Portugal holiday: Do you have to self isolate if you go to Portugal? UK on brink of deal

Portugal is a popular holiday destination for Britons. Government officials are in talks with Portugal to create an air-bridge which would enable Britons to enjoy a summer holiday abroad. Express.co.uk takes a look at what this means for you and your holiday plans.

Portugal declared a state of emergency on March 18.

As of April 30, the Portuguese Government announced the transition to a state of public calamity and the implementation of a three-stage de-escalation plan to gradually ease current confinement and mobility measures.

Starting from May 4, each stage of the plan will last two weeks.


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The Foreign Commonwealth Office travel advice page reads: “As countries respond to the COVID-19 pandemic, including travel and border restrictions, the FCO advises British nationals against all but essential international travel.

“Any country or area may restrict travel without notice.

“If you live in the UK and are currently travelling abroad, you are strongly advised to return now, where and while there are still commercial routes available.

“Many airlines are suspending flights and many airports are closing, preventing flights from leaving.”

However, the Government is now in talks with Portugal about creating an air bridge which would enable holidaymakers to avoid having to self-isolate upon their return.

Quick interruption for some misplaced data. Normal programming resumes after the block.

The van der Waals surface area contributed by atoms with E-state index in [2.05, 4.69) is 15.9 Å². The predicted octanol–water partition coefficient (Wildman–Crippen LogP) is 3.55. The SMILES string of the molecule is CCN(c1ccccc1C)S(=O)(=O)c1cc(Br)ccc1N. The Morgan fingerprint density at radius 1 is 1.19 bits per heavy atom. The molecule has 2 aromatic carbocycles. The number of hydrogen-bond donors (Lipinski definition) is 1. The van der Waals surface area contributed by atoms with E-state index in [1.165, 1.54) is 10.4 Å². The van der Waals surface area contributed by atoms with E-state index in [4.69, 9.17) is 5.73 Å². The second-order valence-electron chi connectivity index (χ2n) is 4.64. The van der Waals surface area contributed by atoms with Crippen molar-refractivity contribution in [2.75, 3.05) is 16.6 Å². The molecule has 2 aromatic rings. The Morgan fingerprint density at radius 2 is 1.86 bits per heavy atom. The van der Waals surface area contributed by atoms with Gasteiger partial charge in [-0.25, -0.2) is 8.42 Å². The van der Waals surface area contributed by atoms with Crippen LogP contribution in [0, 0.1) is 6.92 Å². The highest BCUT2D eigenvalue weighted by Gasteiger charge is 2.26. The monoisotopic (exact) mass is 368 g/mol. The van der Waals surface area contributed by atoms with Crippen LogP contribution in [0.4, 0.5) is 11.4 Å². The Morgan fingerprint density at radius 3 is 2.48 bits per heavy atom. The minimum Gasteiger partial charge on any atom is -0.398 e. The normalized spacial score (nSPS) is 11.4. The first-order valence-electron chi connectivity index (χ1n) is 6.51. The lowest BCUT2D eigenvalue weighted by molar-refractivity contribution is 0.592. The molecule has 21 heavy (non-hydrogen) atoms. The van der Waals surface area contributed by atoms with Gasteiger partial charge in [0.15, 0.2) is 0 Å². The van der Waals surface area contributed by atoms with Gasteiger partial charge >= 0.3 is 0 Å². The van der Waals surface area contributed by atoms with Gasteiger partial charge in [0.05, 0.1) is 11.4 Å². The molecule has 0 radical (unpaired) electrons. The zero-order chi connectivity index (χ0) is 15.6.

The air bridge would allow people to visit the country without quarantining for 14 days upon their return which will be the rule from June 8.

It was revealed this week a restriction-free travel deal could be brokered with the Portuguese before any other country when the blanket quarantine measures are eventually relaxed.

Other countries including Greece have expressed interest in striking a similar deal to enable UK visitors this year.

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Currently, from June 8 all visitors from countries outside the UK must self-isolate for 14 days.

Failure to comply with these rules risk a fine of £1,000.

This risk and the global pandemic will likely prevent many Britons from travelling abroad.

However, the Government is working on plans to ultimately relax its restrictions in favour of more focused “air bridges” which would allow Britons to travel to and from countries with low coronavirus rates and avoid quarantine.

The quarantine in place for other countries will be reviewed at the end of June and then every three weeks after that time.

Portugal has confirmed 31,007 cases of coronavirus since the outbreak began, of which, 1,342 people have died.

This is just a fraction of neighbouring Spain’s figures at more than 280,000 infected and 27,155 dead.

The Foreign Minister told Reuters Portugal had requested additional information after the British quarantine decision.

It said: “Given the relevant reciprocal interests, the foreign ministry is confident that it will be possible to agree a solution that meets these interests, especially concerning the coming summer season.”

Several airlines have announced tentative plans to ramp up their operations from July.

Ryanair confirmed on Tuesday it would operate around 1,000 flights a day predominantly around northern Europe from July 1 which is equivalent to 40 percent of its total schedule.

Easyjet is due to resume flights from UK airports from June 15, but the only international route will be between Gatwick and Nice, France.

Travel company TUI is planning to resume flights to main holiday destinations in Europe by the end of June.

British Airways has said it is planning a “meaningful return to service” in July, subject to restrictions being eased.

Jet2.com and Jet2holidays have announced plans to resume flights and holidays on July 1.

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